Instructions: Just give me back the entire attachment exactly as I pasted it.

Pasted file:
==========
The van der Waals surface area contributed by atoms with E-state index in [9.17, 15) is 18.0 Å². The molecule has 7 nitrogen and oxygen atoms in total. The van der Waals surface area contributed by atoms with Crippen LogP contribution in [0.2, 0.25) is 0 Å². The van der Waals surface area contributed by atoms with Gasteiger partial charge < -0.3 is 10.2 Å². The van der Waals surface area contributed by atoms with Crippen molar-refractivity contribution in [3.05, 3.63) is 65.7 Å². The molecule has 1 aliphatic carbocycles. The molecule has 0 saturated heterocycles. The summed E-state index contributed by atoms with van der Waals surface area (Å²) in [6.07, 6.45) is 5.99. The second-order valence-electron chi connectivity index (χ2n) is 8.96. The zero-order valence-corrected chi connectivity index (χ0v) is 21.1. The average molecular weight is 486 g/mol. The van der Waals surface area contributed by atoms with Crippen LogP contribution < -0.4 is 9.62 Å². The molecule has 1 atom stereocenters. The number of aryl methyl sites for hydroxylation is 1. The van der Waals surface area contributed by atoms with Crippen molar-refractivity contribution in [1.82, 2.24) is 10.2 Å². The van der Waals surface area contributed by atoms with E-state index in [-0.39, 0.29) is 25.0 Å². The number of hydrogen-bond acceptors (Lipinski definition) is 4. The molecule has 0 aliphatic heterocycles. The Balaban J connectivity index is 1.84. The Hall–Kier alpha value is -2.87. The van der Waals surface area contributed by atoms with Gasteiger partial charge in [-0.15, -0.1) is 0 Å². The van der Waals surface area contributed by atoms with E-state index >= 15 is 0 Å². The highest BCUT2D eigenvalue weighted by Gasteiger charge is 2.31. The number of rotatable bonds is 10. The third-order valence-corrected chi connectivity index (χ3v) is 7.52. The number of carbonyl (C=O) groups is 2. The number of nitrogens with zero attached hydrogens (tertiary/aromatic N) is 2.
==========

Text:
The van der Waals surface area contributed by atoms with E-state index in [9.17, 15) is 18.0 Å². The molecule has 7 nitrogen and oxygen atoms in total. The van der Waals surface area contributed by atoms with Crippen LogP contribution in [0.2, 0.25) is 0 Å². The van der Waals surface area contributed by atoms with Gasteiger partial charge < -0.3 is 10.2 Å². The van der Waals surface area contributed by atoms with Crippen molar-refractivity contribution in [3.05, 3.63) is 65.7 Å². The molecule has 1 aliphatic carbocycles. The molecule has 0 saturated heterocycles. The summed E-state index contributed by atoms with van der Waals surface area (Å²) in [6.07, 6.45) is 5.99. The second-order valence-electron chi connectivity index (χ2n) is 8.96. The zero-order valence-corrected chi connectivity index (χ0v) is 21.1. The average molecular weight is 486 g/mol. The van der Waals surface area contributed by atoms with Crippen LogP contribution < -0.4 is 9.62 Å². The molecule has 1 atom stereocenters. The number of aryl methyl sites for hydroxylation is 1. The van der Waals surface area contributed by atoms with Crippen molar-refractivity contribution in [1.82, 2.24) is 10.2 Å². The van der Waals surface area contributed by atoms with E-state index in [-0.39, 0.29) is 25.0 Å². The number of hydrogen-bond acceptors (Lipinski definition) is 4. The molecule has 0 aliphatic heterocycles. The Balaban J connectivity index is 1.84. The Hall–Kier alpha value is -2.87. The van der Waals surface area contributed by atoms with Gasteiger partial charge in [-0.15, -0.1) is 0 Å². The van der Waals surface area contributed by atoms with E-state index >= 15 is 0 Å². The highest BCUT2D eigenvalue weighted by Gasteiger charge is 2.31. The number of rotatable bonds is 10. The third-order valence-corrected chi connectivity index (χ3v) is 7.52. The number of carbonyl (C=O) groups is 2. The number of nitrogens with zero attached hydrogens (tertiary/aromatic N) is 2.